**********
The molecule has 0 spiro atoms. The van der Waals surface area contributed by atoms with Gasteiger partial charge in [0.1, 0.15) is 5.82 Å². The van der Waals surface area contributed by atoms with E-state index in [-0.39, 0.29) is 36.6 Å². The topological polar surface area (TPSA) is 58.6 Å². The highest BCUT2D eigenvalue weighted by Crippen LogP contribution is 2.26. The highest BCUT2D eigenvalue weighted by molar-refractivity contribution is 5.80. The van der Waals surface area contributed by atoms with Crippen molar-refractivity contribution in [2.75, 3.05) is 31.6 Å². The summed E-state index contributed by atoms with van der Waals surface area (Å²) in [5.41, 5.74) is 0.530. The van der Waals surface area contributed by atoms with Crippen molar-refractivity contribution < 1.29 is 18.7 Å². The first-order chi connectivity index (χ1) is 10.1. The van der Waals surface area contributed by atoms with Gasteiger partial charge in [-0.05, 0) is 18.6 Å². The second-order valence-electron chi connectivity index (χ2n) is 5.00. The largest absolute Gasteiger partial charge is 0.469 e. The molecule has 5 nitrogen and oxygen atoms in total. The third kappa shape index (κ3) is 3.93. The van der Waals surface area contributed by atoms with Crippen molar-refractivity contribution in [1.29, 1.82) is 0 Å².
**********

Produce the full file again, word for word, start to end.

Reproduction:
The molecule has 0 spiro atoms. The van der Waals surface area contributed by atoms with Gasteiger partial charge in [0.1, 0.15) is 5.82 Å². The van der Waals surface area contributed by atoms with E-state index in [-0.39, 0.29) is 36.6 Å². The topological polar surface area (TPSA) is 58.6 Å². The highest BCUT2D eigenvalue weighted by Crippen LogP contribution is 2.26. The highest BCUT2D eigenvalue weighted by molar-refractivity contribution is 5.80. The van der Waals surface area contributed by atoms with Crippen molar-refractivity contribution in [2.75, 3.05) is 31.6 Å². The summed E-state index contributed by atoms with van der Waals surface area (Å²) in [5.41, 5.74) is 0.530. The van der Waals surface area contributed by atoms with Crippen molar-refractivity contribution < 1.29 is 18.7 Å². The first-order chi connectivity index (χ1) is 10.1. The van der Waals surface area contributed by atoms with Gasteiger partial charge in [-0.05, 0) is 18.6 Å². The second-order valence-electron chi connectivity index (χ2n) is 5.00. The largest absolute Gasteiger partial charge is 0.469 e. The molecule has 5 nitrogen and oxygen atoms in total. The third kappa shape index (κ3) is 3.93. The van der Waals surface area contributed by atoms with Crippen molar-refractivity contribution in [1.29, 1.82) is 0 Å².